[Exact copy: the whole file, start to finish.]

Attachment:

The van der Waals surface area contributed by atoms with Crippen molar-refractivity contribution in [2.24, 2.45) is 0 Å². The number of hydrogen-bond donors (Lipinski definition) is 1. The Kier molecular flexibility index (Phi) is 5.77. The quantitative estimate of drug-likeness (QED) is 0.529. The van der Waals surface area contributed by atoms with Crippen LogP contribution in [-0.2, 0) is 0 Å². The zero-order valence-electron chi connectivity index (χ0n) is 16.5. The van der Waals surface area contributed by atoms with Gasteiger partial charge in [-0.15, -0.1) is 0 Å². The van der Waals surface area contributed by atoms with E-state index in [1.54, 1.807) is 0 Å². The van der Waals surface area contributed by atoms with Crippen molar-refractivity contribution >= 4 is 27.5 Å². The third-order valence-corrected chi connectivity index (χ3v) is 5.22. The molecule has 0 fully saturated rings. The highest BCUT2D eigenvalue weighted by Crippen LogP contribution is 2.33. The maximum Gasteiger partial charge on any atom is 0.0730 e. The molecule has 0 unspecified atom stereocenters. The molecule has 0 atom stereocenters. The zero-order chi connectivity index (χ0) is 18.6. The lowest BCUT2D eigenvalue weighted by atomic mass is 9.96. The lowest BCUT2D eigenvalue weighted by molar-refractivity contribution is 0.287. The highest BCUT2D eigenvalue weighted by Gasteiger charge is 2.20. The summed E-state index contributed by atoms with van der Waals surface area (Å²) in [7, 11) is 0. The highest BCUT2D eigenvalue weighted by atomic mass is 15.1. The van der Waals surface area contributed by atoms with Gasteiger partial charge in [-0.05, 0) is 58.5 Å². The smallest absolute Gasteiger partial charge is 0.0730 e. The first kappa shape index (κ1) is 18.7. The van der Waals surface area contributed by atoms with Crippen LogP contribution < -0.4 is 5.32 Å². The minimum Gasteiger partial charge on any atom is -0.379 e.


The van der Waals surface area contributed by atoms with Crippen molar-refractivity contribution in [2.24, 2.45) is 0 Å². The number of hydrogen-bond donors (Lipinski definition) is 1. The Kier molecular flexibility index (Phi) is 5.77. The quantitative estimate of drug-likeness (QED) is 0.529. The van der Waals surface area contributed by atoms with Crippen LogP contribution in [-0.2, 0) is 0 Å². The zero-order valence-electron chi connectivity index (χ0n) is 16.5. The van der Waals surface area contributed by atoms with Gasteiger partial charge in [-0.15, -0.1) is 0 Å². The van der Waals surface area contributed by atoms with E-state index in [1.54, 1.807) is 0 Å². The van der Waals surface area contributed by atoms with Crippen molar-refractivity contribution >= 4 is 27.5 Å². The third-order valence-corrected chi connectivity index (χ3v) is 5.22. The molecule has 0 fully saturated rings. The highest BCUT2D eigenvalue weighted by Crippen LogP contribution is 2.33. The maximum Gasteiger partial charge on any atom is 0.0730 e. The molecule has 0 unspecified atom stereocenters. The molecule has 0 atom stereocenters. The zero-order chi connectivity index (χ0) is 18.6. The lowest BCUT2D eigenvalue weighted by atomic mass is 9.96. The lowest BCUT2D eigenvalue weighted by molar-refractivity contribution is 0.287. The highest BCUT2D eigenvalue weighted by Gasteiger charge is 2.20. The summed E-state index contributed by atoms with van der Waals surface area (Å²) in [7, 11) is 0. The highest BCUT2D eigenvalue weighted by atomic mass is 15.1. The van der Waals surface area contributed by atoms with Gasteiger partial charge in [-0.05, 0) is 58.5 Å². The smallest absolute Gasteiger partial charge is 0.0730 e. The first kappa shape index (κ1) is 18.7. The van der Waals surface area contributed by atoms with Crippen LogP contribution < -0.4 is 5.32 Å². The minimum Gasteiger partial charge on any atom is -0.379 e.